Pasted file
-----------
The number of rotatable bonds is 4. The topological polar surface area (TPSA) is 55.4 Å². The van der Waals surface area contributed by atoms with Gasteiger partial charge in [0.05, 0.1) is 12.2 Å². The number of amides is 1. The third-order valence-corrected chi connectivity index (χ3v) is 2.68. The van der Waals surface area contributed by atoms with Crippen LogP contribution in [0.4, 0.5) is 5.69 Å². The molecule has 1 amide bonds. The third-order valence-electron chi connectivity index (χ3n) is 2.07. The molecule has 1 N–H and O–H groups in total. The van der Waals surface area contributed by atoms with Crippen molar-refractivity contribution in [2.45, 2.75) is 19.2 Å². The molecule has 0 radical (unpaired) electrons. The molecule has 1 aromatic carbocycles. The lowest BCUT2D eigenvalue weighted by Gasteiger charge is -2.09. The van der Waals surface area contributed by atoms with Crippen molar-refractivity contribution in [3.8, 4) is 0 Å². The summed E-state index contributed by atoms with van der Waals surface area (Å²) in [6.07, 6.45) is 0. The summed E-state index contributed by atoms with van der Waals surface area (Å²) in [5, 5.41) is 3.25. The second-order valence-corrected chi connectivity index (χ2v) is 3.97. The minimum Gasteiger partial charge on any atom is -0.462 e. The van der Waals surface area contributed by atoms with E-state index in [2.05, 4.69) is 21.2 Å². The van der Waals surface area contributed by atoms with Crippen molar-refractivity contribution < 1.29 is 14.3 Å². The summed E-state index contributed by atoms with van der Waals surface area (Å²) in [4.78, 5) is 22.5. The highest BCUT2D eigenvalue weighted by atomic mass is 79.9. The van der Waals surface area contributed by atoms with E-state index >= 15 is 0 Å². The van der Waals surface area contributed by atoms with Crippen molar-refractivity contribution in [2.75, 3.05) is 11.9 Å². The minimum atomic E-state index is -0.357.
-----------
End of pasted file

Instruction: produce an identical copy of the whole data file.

The number of rotatable bonds is 4. The topological polar surface area (TPSA) is 55.4 Å². The van der Waals surface area contributed by atoms with Gasteiger partial charge in [0.05, 0.1) is 12.2 Å². The number of amides is 1. The third-order valence-corrected chi connectivity index (χ3v) is 2.68. The van der Waals surface area contributed by atoms with Crippen LogP contribution in [0.4, 0.5) is 5.69 Å². The molecule has 1 amide bonds. The third-order valence-electron chi connectivity index (χ3n) is 2.07. The molecule has 1 N–H and O–H groups in total. The van der Waals surface area contributed by atoms with Crippen molar-refractivity contribution in [2.45, 2.75) is 19.2 Å². The molecule has 0 radical (unpaired) electrons. The molecule has 1 aromatic carbocycles. The lowest BCUT2D eigenvalue weighted by Gasteiger charge is -2.09. The van der Waals surface area contributed by atoms with Crippen molar-refractivity contribution in [3.8, 4) is 0 Å². The summed E-state index contributed by atoms with van der Waals surface area (Å²) in [6.07, 6.45) is 0. The summed E-state index contributed by atoms with van der Waals surface area (Å²) in [5, 5.41) is 3.25. The second-order valence-corrected chi connectivity index (χ2v) is 3.97. The minimum Gasteiger partial charge on any atom is -0.462 e. The van der Waals surface area contributed by atoms with E-state index in [2.05, 4.69) is 21.2 Å². The van der Waals surface area contributed by atoms with Crippen molar-refractivity contribution < 1.29 is 14.3 Å². The summed E-state index contributed by atoms with van der Waals surface area (Å²) in [4.78, 5) is 22.5. The highest BCUT2D eigenvalue weighted by atomic mass is 79.9. The van der Waals surface area contributed by atoms with E-state index >= 15 is 0 Å². The van der Waals surface area contributed by atoms with Crippen molar-refractivity contribution in [2.75, 3.05) is 11.9 Å². The minimum atomic E-state index is -0.357.